Gorse, clover and broom are all members of the pea family and are a tremendous forage for bees and butterflies. Although gorse (or whin as it’s known in Scotland) is a heathland plant it flourishes on the poorer sloping land but is most useful in hedges where it creates a dense boundary good for ground nesting birds to nest safely as the spikes keep away predators.
Even though it flowers most of the year it seeds for only a short period when on hot summer days the pods can be heard popping and the seed flung great distances. The seed is full of oil so is a good food source wildlife. Gorse is very flammable and an excellent source for kindling. In Ireland they are planted as hedges. In Scotland young shoots used to be crushed in a whinmill for cattle feed. Whinbark was used in the yellow dye in the production of tartan.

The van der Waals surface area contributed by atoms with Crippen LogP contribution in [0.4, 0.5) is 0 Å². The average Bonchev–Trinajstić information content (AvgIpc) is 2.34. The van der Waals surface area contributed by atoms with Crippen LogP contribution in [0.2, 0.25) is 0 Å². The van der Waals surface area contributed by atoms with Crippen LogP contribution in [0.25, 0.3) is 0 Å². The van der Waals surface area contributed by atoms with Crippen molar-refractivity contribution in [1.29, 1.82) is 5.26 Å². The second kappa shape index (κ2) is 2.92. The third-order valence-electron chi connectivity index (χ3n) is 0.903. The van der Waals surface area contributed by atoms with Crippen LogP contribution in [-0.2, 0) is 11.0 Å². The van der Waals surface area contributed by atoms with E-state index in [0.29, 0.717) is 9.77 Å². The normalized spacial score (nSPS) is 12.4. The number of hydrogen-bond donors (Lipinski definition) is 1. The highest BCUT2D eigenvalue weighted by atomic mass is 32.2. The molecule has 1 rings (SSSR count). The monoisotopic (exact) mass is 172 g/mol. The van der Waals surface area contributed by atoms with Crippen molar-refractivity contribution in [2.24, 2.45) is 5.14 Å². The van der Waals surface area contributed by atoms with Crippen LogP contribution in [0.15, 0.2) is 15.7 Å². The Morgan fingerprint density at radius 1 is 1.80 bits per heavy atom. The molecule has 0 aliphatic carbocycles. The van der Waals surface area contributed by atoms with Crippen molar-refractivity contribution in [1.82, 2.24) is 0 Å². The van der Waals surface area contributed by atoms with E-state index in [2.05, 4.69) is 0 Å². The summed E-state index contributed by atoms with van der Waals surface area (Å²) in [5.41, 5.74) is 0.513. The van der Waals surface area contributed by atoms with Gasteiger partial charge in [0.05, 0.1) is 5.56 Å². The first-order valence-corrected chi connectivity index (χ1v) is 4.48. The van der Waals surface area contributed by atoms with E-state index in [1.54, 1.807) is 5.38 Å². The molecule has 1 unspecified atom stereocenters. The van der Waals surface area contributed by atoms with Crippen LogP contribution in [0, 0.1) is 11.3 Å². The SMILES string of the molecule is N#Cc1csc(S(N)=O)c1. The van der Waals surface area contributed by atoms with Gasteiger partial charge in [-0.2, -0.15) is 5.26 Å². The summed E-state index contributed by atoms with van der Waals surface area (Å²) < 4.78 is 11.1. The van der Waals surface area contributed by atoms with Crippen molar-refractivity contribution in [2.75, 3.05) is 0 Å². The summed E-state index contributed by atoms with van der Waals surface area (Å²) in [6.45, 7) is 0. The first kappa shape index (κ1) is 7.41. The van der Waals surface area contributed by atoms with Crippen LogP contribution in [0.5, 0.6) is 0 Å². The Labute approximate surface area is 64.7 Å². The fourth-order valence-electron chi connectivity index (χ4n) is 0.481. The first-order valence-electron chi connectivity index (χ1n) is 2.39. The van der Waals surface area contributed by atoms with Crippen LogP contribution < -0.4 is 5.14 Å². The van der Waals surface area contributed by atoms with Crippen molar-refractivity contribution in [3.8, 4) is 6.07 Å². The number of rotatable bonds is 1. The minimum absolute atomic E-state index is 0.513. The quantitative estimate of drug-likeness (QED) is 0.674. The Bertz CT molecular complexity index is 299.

There is much folklore surrounding this plant, it is said when it is not in bloom - kissing is not in fashion however I can assure you whenever you get anywhere near these plants it will be painful! While nettles give you a buzzing sensation and thistles can hurt, gorse will make you bleed. It is an invasive plant and once it gets a hold it can take over, changing the soil type for other species by fixing nitrogen.